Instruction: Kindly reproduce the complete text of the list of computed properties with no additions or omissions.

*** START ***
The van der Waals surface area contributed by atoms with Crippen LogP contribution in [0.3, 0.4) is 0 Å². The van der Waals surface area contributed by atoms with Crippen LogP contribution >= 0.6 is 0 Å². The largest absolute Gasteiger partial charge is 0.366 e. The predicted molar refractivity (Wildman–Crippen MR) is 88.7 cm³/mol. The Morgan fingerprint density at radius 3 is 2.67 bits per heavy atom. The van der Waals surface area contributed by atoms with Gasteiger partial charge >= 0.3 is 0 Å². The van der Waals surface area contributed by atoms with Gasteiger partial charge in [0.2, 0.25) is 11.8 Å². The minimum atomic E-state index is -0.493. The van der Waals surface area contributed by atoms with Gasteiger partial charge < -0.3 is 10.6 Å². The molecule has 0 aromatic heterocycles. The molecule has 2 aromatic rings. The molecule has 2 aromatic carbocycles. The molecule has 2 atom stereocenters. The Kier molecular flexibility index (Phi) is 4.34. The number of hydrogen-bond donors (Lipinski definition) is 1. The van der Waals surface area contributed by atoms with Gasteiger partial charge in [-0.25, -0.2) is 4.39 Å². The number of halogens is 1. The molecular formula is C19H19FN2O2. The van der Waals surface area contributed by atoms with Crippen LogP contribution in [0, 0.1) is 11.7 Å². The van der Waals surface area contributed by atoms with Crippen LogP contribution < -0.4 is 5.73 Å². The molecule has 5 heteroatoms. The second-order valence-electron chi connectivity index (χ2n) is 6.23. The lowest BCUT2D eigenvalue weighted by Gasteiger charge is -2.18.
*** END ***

The van der Waals surface area contributed by atoms with Crippen LogP contribution in [0.3, 0.4) is 0 Å². The van der Waals surface area contributed by atoms with Crippen LogP contribution >= 0.6 is 0 Å². The largest absolute Gasteiger partial charge is 0.366 e. The predicted molar refractivity (Wildman–Crippen MR) is 88.7 cm³/mol. The Morgan fingerprint density at radius 3 is 2.67 bits per heavy atom. The van der Waals surface area contributed by atoms with Gasteiger partial charge >= 0.3 is 0 Å². The van der Waals surface area contributed by atoms with Gasteiger partial charge in [0.2, 0.25) is 11.8 Å². The minimum atomic E-state index is -0.493. The van der Waals surface area contributed by atoms with Gasteiger partial charge < -0.3 is 10.6 Å². The molecule has 0 aromatic heterocycles. The molecule has 2 aromatic rings. The molecule has 2 aromatic carbocycles. The molecule has 2 atom stereocenters. The Kier molecular flexibility index (Phi) is 4.34. The number of hydrogen-bond donors (Lipinski definition) is 1. The van der Waals surface area contributed by atoms with Gasteiger partial charge in [-0.25, -0.2) is 4.39 Å². The number of halogens is 1. The molecular formula is C19H19FN2O2. The van der Waals surface area contributed by atoms with Crippen LogP contribution in [0, 0.1) is 11.7 Å². The van der Waals surface area contributed by atoms with Crippen LogP contribution < -0.4 is 5.73 Å². The molecule has 5 heteroatoms. The second-order valence-electron chi connectivity index (χ2n) is 6.23. The lowest BCUT2D eigenvalue weighted by Gasteiger charge is -2.18.